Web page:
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Updated on August 3, 2017



by Dr. Helen Borel

On June 5, 2008, I responded to a cadre of psychologists lauding the "value" of non-hands-on "treatment" of psychiatric patients for monetary reasons and so-called healthcare efficiency. "Dispatch patients rapidly with little feeling or humanity" seemed a concept that enthralled the participants (at a convention on this weird topic, no less). Feverishly praising the technology that now allows home-bound mentally compromised, emotionally ill, frail elderly and assorted emotionally needy others to be reached by phone, computer, and probably even by UFO, I was so distressed by this notion that I sent the greedy "practitioners" the following notice:

Sorry guys! I’m of the old-school. The one with the compassion and understanding that recognizes that patients require HANDS-ON healthcare…ESPECIALLY WHEN IT COMES TO MENTAL HEALTH. Patients need to see your face, to hear the words and see them coming from your lips.

I can’t believe the play I wrote in the 1970s called "Switchboard," about the practice of medicine by telephone alone, is coming true. Mine was a futuristic satire. But you guys think this is something good. This is tragic.

How in the world did we become such a mechanical, hands-off society that "distant yearning" is all that patients are entitled to? Since when does a phone call…or a television monitor…or an out-of-state ICU doc substitute for quality patient care? These practices are so out of left field, it boggles my mind.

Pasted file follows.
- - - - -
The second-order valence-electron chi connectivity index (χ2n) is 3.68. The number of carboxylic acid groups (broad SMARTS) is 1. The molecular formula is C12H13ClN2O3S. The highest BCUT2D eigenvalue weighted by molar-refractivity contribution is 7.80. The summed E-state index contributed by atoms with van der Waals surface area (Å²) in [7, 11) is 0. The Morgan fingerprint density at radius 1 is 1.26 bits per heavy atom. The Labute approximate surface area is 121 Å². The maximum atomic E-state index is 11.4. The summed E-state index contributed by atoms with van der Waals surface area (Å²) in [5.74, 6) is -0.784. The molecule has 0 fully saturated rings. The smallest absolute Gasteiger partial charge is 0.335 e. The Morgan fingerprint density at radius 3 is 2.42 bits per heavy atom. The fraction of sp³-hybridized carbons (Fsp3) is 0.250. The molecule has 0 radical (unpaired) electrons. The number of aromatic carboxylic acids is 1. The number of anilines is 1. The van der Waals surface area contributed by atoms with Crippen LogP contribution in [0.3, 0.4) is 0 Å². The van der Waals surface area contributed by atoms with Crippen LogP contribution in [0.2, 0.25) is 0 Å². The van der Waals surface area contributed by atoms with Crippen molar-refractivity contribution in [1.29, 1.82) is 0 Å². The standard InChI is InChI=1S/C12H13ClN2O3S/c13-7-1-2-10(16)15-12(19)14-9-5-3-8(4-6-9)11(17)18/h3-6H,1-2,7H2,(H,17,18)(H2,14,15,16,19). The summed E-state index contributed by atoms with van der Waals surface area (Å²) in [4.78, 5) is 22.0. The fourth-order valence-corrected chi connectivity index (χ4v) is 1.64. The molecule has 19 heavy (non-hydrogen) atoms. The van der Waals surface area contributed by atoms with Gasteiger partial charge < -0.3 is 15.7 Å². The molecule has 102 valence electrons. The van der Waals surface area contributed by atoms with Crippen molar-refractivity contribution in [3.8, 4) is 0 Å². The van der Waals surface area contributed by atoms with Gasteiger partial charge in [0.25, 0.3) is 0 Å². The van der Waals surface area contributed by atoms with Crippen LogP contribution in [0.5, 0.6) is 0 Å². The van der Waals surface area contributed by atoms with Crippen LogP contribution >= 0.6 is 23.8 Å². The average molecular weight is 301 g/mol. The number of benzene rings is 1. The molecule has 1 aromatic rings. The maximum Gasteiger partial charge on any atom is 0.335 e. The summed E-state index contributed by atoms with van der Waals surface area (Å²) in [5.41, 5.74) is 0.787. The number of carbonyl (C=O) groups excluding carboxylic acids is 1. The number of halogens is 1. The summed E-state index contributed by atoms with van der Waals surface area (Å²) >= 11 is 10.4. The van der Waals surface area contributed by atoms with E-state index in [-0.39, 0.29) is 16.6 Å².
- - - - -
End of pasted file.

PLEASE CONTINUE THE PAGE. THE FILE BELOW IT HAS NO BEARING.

"BEHAVIORAL TELEHEALTH"? That’s the unhealthiest unhealthcare of all. I don’t care about studies and bottom-line-oriented studies. I care about patients. They are paramount. Why don’t the "researchers" ask patients whether they’d rather have a human being visit them than a machine that logs into their life…or a disembodied phone call?

I have a suggestion: Why don’t people who seem interested in avoiding direct patient contact choose some other field of study and lifetime career…instead of healthcare and psychiatric care that requires THE HUMAN TOUCH?

Or else, why don’t we outsource our patients to an island of sick people where we don’t have to see them, hear them or touch them gently at all? What next, Robo-Nurse?

Helen Borel,R.N.,Ph.D.


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    • Sheila Wilson profile image

      Sheila Wilson 8 years ago from Pennsylvania

      This is a very interesting topic. I have agoraphobic tendencies with my PTSD, which has led me to empathize with home-bound psych consumers. In those few cases, I can see a value in this type of care. It unnerves me that people would think this is a benefit in this case or in others. If anything, its a sad hinderance to wellness.

    • profile image

      Creativita/Helen 8 years ago

      Thank you for your support of these ideas. It's nice not to be alone in my wish to protect patients. Best regards, Creativita/Helen B.

    • DiamondRN profile image

      Bob Diamond RPh 8 years ago from Charlotte, NC USA

      I too have deep feelings about this proposed practice and its practitioners. It sounds Orwellian.